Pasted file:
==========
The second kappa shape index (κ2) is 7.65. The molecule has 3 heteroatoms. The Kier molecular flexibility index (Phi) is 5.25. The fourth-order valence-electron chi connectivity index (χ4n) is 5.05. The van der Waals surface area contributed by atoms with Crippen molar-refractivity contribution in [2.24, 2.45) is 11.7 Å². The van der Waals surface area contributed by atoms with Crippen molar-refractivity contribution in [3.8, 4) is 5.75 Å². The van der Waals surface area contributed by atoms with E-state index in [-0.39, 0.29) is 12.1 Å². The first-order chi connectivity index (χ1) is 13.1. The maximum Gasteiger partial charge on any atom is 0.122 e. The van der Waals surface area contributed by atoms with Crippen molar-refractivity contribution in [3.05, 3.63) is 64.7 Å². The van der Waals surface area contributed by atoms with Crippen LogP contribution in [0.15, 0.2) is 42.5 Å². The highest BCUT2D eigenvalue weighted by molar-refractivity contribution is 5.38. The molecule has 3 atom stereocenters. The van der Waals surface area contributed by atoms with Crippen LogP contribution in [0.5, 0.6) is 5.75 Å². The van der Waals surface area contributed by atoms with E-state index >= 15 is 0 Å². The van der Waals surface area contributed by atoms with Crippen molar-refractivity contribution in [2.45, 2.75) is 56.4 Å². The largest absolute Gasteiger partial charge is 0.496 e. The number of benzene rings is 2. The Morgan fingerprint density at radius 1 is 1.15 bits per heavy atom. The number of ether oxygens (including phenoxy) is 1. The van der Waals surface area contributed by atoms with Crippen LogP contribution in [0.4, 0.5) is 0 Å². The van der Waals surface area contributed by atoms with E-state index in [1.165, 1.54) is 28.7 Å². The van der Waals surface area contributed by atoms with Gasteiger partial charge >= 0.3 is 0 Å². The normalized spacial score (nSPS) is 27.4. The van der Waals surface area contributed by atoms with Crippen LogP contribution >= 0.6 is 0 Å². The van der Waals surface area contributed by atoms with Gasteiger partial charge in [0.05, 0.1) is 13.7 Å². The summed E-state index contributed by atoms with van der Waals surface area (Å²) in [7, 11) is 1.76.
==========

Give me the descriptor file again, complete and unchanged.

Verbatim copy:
The second kappa shape index (κ2) is 7.65. The molecule has 3 heteroatoms. The Kier molecular flexibility index (Phi) is 5.25. The fourth-order valence-electron chi connectivity index (χ4n) is 5.05. The van der Waals surface area contributed by atoms with Crippen molar-refractivity contribution in [2.24, 2.45) is 11.7 Å². The van der Waals surface area contributed by atoms with Crippen molar-refractivity contribution in [3.8, 4) is 5.75 Å². The van der Waals surface area contributed by atoms with E-state index in [-0.39, 0.29) is 12.1 Å². The first-order chi connectivity index (χ1) is 13.1. The maximum Gasteiger partial charge on any atom is 0.122 e. The van der Waals surface area contributed by atoms with Crippen molar-refractivity contribution in [3.05, 3.63) is 64.7 Å². The van der Waals surface area contributed by atoms with Crippen LogP contribution in [0.15, 0.2) is 42.5 Å². The highest BCUT2D eigenvalue weighted by molar-refractivity contribution is 5.38. The molecule has 3 atom stereocenters. The van der Waals surface area contributed by atoms with Crippen LogP contribution in [0.5, 0.6) is 5.75 Å². The van der Waals surface area contributed by atoms with E-state index >= 15 is 0 Å². The van der Waals surface area contributed by atoms with Crippen molar-refractivity contribution in [2.45, 2.75) is 56.4 Å². The largest absolute Gasteiger partial charge is 0.496 e. The number of benzene rings is 2. The Morgan fingerprint density at radius 1 is 1.15 bits per heavy atom. The number of ether oxygens (including phenoxy) is 1. The van der Waals surface area contributed by atoms with Crippen LogP contribution in [0.4, 0.5) is 0 Å². The van der Waals surface area contributed by atoms with E-state index in [1.165, 1.54) is 28.7 Å². The van der Waals surface area contributed by atoms with Gasteiger partial charge >= 0.3 is 0 Å². The normalized spacial score (nSPS) is 27.4. The van der Waals surface area contributed by atoms with Crippen LogP contribution >= 0.6 is 0 Å². The van der Waals surface area contributed by atoms with Gasteiger partial charge in [0.05, 0.1) is 13.7 Å². The summed E-state index contributed by atoms with van der Waals surface area (Å²) in [7, 11) is 1.76.